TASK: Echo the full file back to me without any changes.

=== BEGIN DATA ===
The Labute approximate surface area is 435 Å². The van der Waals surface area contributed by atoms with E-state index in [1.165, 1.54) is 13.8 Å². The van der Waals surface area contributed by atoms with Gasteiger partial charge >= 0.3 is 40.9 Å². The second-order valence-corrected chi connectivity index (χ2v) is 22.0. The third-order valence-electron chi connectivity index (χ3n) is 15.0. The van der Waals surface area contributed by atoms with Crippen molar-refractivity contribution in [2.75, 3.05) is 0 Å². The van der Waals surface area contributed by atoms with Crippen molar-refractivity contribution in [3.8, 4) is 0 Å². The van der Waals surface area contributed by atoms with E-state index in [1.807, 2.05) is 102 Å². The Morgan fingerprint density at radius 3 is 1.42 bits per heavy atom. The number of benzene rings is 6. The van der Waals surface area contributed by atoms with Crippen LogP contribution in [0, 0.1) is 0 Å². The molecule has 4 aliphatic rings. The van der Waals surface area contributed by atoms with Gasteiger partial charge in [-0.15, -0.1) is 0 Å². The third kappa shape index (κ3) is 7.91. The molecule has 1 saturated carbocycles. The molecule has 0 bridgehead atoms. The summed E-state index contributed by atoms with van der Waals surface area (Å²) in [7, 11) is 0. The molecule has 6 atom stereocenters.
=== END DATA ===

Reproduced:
The Labute approximate surface area is 435 Å². The van der Waals surface area contributed by atoms with E-state index in [1.165, 1.54) is 13.8 Å². The van der Waals surface area contributed by atoms with Gasteiger partial charge >= 0.3 is 40.9 Å². The second-order valence-corrected chi connectivity index (χ2v) is 22.0. The third-order valence-electron chi connectivity index (χ3n) is 15.0. The van der Waals surface area contributed by atoms with Crippen molar-refractivity contribution in [2.75, 3.05) is 0 Å². The van der Waals surface area contributed by atoms with Crippen molar-refractivity contribution in [3.8, 4) is 0 Å². The van der Waals surface area contributed by atoms with E-state index in [1.807, 2.05) is 102 Å². The Morgan fingerprint density at radius 3 is 1.42 bits per heavy atom. The number of benzene rings is 6. The van der Waals surface area contributed by atoms with Crippen LogP contribution in [0, 0.1) is 0 Å². The molecule has 4 aliphatic rings. The van der Waals surface area contributed by atoms with Gasteiger partial charge in [-0.15, -0.1) is 0 Å². The third kappa shape index (κ3) is 7.91. The molecule has 1 saturated carbocycles. The molecule has 0 bridgehead atoms. The summed E-state index contributed by atoms with van der Waals surface area (Å²) in [7, 11) is 0. The molecule has 6 atom stereocenters.